Here are a few tips to help get the new school year off to a nutritious start:
Plan a meal schedule - breakfast, lunch, and dinner and maybe even snacks
Before the stress of the work week begins plan out a meal schedule for the upcoming week. The more detailed the better, but at the very least writing down a breakfast, lunch, and dinner menu will free up your mind to think about other things. The beauty of a written meal plan is that you are thinking about it when you are not under pressure to produce a meal for your family, and it is a written record that can be re-used as often as you like. Start by just listing out foods for each meal, then you can pick items for each meal of the day off your master list. Once you get accustomed to planning your meal schedule, you might even want to start planning out snacks, as well.
Planning meals in advance is a great way to make the next two tips a bit easier to follow.
Make healthy breakfast choices - cereal is not enough to fuel the start of a day
It has been said the skipping breakfast is like trying to start a car without the key. It is easy to drop a packaged pastry and a juice box on the table, but that is not the type of fuel that will kick start the energy systems your child will draw on until lunch. Make sure that you child’s breakfast has plenty of protein, fruits/vegetables, and some healthy fats and very, very, little sugar to start their day of on the right track.
Now that you have his or her metabolism churning from a nutritious breakfast, staying fueled throughout the day means an equally nutritious lunch is a must.
Pack nutritious lunches - Make sure there protein in their lunch. Limit processed carbs. Include healthy fats. Minimize sugar. Water to drink.
Like breakfast, lunch is also very important. Think of lunch as putting gas in the car for the 2nd half of a long trip. Your child will likely be facing energy depletion and a decrease in focus by the time lunch rolls around. It is imperative that the food he or she eats for lunch adequately support brain and physical activity for the remainder of the school day. Lunch should include foods high in protein like lunch meat, tuna, and natural peanut butter (less processed sugars), carbohydrates (2 slices of bread will suffice for processed food) like fresh fruits and vegetables, and healthy fats like avocado, bacon bits, olive oil (dressing for salad). When packing a lunch consider sugar as an enemy, therefore, water is the best drink to provide with a meal. Carbonated drinks, sports drinks, and juice pouches are often provided out of convenience, but they are packed with sugar and excessive use will make it harder for children to stay attentive as the day progresses. Lunch is fuel for the 2nd half of the day!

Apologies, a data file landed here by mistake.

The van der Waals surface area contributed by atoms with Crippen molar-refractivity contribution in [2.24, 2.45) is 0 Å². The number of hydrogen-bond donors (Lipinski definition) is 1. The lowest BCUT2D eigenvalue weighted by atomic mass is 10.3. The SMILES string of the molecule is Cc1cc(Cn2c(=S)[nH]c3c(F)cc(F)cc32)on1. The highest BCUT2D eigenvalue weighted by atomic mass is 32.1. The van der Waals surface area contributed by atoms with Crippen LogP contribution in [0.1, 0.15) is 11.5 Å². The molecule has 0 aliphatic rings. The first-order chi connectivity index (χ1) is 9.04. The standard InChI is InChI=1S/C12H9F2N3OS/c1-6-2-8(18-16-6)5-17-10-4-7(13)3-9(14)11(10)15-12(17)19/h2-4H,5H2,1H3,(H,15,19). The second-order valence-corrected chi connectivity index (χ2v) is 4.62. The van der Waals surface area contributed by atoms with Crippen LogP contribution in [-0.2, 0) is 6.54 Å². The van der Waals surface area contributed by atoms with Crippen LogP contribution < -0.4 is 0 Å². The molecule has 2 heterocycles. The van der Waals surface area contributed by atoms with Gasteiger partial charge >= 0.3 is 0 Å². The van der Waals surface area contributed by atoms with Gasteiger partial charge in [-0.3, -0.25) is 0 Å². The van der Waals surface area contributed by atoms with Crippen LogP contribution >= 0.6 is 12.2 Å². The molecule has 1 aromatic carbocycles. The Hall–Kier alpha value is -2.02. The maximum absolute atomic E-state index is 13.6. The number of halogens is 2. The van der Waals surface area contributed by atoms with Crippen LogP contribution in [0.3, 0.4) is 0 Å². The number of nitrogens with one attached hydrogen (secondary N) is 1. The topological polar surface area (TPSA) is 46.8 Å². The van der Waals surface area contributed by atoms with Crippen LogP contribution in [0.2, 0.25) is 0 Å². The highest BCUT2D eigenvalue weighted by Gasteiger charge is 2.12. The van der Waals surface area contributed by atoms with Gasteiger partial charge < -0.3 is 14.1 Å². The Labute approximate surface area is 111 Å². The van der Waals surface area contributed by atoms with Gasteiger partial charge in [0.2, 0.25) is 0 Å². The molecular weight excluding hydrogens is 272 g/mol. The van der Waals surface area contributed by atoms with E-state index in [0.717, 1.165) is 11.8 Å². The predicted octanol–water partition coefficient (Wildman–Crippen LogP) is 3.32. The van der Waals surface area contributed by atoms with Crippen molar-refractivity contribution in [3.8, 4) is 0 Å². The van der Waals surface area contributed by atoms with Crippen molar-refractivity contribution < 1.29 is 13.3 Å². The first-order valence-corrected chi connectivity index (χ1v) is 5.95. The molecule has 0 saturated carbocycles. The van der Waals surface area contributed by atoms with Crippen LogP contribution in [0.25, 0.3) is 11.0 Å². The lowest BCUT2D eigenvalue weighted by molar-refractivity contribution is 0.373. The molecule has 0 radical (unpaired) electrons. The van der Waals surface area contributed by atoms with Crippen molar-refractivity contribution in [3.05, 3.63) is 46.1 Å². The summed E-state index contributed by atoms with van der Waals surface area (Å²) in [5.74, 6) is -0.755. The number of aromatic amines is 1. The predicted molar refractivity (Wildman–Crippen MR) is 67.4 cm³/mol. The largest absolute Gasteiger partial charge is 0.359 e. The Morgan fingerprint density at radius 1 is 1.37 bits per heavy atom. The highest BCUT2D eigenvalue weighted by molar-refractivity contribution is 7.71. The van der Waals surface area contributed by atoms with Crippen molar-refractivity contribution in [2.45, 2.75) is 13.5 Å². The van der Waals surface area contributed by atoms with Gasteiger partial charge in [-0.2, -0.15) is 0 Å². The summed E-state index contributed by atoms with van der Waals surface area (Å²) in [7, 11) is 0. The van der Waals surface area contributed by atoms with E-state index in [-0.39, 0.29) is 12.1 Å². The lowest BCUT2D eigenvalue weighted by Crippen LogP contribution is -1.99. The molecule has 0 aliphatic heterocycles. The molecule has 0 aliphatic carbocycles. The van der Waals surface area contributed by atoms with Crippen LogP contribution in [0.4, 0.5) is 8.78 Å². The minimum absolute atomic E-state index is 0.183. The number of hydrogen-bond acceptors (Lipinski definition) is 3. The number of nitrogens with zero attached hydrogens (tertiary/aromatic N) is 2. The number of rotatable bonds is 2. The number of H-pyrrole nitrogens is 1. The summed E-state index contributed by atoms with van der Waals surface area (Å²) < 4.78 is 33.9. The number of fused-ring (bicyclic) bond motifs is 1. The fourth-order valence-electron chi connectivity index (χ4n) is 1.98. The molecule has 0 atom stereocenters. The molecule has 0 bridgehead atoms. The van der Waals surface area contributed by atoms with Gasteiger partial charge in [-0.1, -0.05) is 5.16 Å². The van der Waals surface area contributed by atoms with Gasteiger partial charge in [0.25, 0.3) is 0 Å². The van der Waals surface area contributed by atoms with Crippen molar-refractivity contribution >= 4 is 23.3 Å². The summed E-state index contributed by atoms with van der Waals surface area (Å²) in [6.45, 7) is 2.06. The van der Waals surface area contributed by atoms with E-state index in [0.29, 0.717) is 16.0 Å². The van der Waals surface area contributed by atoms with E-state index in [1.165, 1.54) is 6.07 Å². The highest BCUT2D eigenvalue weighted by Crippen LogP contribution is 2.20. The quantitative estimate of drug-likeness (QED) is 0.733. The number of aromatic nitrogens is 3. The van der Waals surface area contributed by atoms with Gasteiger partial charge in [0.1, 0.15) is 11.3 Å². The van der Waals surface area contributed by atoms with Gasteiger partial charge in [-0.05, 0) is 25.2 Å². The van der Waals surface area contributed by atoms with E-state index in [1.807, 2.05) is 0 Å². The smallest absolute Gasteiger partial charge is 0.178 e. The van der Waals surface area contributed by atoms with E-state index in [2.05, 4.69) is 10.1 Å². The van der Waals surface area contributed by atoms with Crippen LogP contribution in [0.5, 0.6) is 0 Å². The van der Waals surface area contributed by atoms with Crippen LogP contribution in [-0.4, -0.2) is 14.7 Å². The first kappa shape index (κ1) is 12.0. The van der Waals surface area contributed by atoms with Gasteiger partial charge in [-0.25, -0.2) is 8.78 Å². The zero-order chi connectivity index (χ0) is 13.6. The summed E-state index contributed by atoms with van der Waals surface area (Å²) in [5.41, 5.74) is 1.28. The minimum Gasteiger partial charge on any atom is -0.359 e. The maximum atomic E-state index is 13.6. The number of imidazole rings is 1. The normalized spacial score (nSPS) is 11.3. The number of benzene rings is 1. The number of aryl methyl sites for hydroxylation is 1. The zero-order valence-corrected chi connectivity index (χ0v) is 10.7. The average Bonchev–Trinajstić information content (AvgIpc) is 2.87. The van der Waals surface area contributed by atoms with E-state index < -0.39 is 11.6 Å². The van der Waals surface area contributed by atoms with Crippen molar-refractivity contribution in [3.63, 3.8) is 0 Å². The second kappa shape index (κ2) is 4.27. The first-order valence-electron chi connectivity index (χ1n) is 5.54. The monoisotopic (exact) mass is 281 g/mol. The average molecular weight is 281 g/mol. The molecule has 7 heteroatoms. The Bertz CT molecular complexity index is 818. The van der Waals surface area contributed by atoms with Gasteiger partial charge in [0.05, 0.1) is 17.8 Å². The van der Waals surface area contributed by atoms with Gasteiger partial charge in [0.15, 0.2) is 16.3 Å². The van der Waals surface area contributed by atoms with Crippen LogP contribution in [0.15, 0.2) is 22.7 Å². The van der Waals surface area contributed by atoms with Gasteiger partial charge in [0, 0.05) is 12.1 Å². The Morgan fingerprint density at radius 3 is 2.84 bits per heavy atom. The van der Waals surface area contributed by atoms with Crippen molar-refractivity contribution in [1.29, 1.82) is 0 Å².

Of course, every child is different and circumstances like allergies, food aversions, and any number of other issues can make meal time a challenge. Although there will likely be obstacles to overcome as you move towards healthy energy supplying food choices, one thing is certain...the quality of the food a child eats will effect his or her ability to reach optimum levels of growth and development.
If you have any questions about planning meals or healthy food choices, I am happy to help. Email me at firstname.lastname@example.org.